Manufacturing and distribution companies turn to enterprise resource planning (ERP) systems in order to increase their efficiency and improve their operations. Companies have varying needs when it comes to ERP. Some may be looking to decrease the time particular tasks take to complete, while others may be more interested in improving their financial predictions. Whatever the initial need may be, most companies in the manufacturing and distribution industry look to ERP to solve the universal problem of inventory costs.

The actual prices associated with keeping materials and resources in stock can be nearly unbearable, which is why a lot of organizations end up implementing ERP systems in the first place. In fact, a recent study by Aberdeen found that around 52 percent of manufacturers found that reduced inventory costs was a primary benefit of ERP technology. There are different ways that inventory costs can be felt, so consider the following types and the methods by which ERP systems serve to reduce them.

Ordering costs

Companies don’t being their lives with inventory in stock – they must be produced or refined from existing ingredients and materials. The costs associated with acquiring such products can be high and quite often involve credit and investments that make their procurement possible. An integrated enterprise resource planning system can be set up so that very precise records of what has been used historically (and potentially what will be needed going forward) are assailable, making correct orders and proper volumes a lot easier to come by.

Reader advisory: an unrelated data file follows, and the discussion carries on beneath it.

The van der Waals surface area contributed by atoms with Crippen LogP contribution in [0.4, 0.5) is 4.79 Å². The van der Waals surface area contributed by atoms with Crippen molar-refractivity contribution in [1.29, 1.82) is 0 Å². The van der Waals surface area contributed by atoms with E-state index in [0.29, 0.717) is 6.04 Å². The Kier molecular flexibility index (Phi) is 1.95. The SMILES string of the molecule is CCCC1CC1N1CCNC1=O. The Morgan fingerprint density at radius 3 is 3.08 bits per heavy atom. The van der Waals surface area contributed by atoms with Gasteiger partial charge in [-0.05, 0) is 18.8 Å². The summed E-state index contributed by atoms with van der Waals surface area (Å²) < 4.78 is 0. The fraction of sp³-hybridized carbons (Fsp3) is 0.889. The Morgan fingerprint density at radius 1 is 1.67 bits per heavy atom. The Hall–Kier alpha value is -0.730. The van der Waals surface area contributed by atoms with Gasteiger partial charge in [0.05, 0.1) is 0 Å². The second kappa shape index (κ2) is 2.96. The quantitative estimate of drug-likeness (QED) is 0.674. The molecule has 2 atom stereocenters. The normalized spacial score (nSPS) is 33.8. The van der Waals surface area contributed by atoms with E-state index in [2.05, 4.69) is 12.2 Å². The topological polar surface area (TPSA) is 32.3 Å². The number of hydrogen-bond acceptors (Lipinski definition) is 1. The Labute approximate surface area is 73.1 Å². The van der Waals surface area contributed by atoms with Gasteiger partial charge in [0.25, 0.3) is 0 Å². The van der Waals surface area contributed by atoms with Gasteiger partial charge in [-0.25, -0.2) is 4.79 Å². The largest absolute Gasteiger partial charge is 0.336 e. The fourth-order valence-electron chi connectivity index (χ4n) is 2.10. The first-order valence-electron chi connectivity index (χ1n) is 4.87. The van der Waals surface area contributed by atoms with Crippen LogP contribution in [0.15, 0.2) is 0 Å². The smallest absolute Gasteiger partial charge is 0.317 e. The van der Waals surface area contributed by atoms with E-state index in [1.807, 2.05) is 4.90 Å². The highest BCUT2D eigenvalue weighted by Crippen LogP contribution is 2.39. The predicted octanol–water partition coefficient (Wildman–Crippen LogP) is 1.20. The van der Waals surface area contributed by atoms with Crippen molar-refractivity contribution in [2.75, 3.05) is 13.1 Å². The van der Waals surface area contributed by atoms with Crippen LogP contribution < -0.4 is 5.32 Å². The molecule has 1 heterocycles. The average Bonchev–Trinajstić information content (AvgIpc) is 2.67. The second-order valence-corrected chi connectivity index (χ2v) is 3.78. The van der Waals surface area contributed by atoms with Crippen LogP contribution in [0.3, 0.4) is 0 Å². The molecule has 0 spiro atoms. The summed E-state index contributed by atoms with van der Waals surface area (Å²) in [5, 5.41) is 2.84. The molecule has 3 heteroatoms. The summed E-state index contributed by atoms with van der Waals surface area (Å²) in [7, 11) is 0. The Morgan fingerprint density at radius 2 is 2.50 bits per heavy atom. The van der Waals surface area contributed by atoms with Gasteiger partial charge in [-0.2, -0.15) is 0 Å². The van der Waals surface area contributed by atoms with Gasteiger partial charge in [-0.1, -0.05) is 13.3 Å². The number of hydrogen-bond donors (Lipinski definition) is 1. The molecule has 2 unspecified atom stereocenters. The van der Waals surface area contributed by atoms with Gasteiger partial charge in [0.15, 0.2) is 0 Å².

Carrying costs

Once inventory has been produced, organizations are going to need to hold onto them and keep them ready for sale and distribution. Some products are cheaper to store than others – inert metals, for instance, won’t need nearly as much care and investment as live animals or volatile chemicals. Carrying costs are often dynamic and change based upon the price of certain supporting materials or rapidly developing technology, so it’s crucial to keep a close watch on them. This can be accomplished with a well-designed and properly implemented ERP suite of applications.

Shortage and replenishment

The distribution of inventory isn’t necessarily governed by what are referred to as inventory costs, but shortage and replenishment certainly are. This means when unforeseen circumstances arise or if stores of materials need to be quickly refilled, it can be very expensive to come by them. That’s because costs that weren’t carefully planned on ahead of time are often much higher than might be expected and therefore throw off the entire cycle of procurement, ordering and carrying. Use ERP technology to moderate these problems by keeping costs foreseeable and in line with prior projections.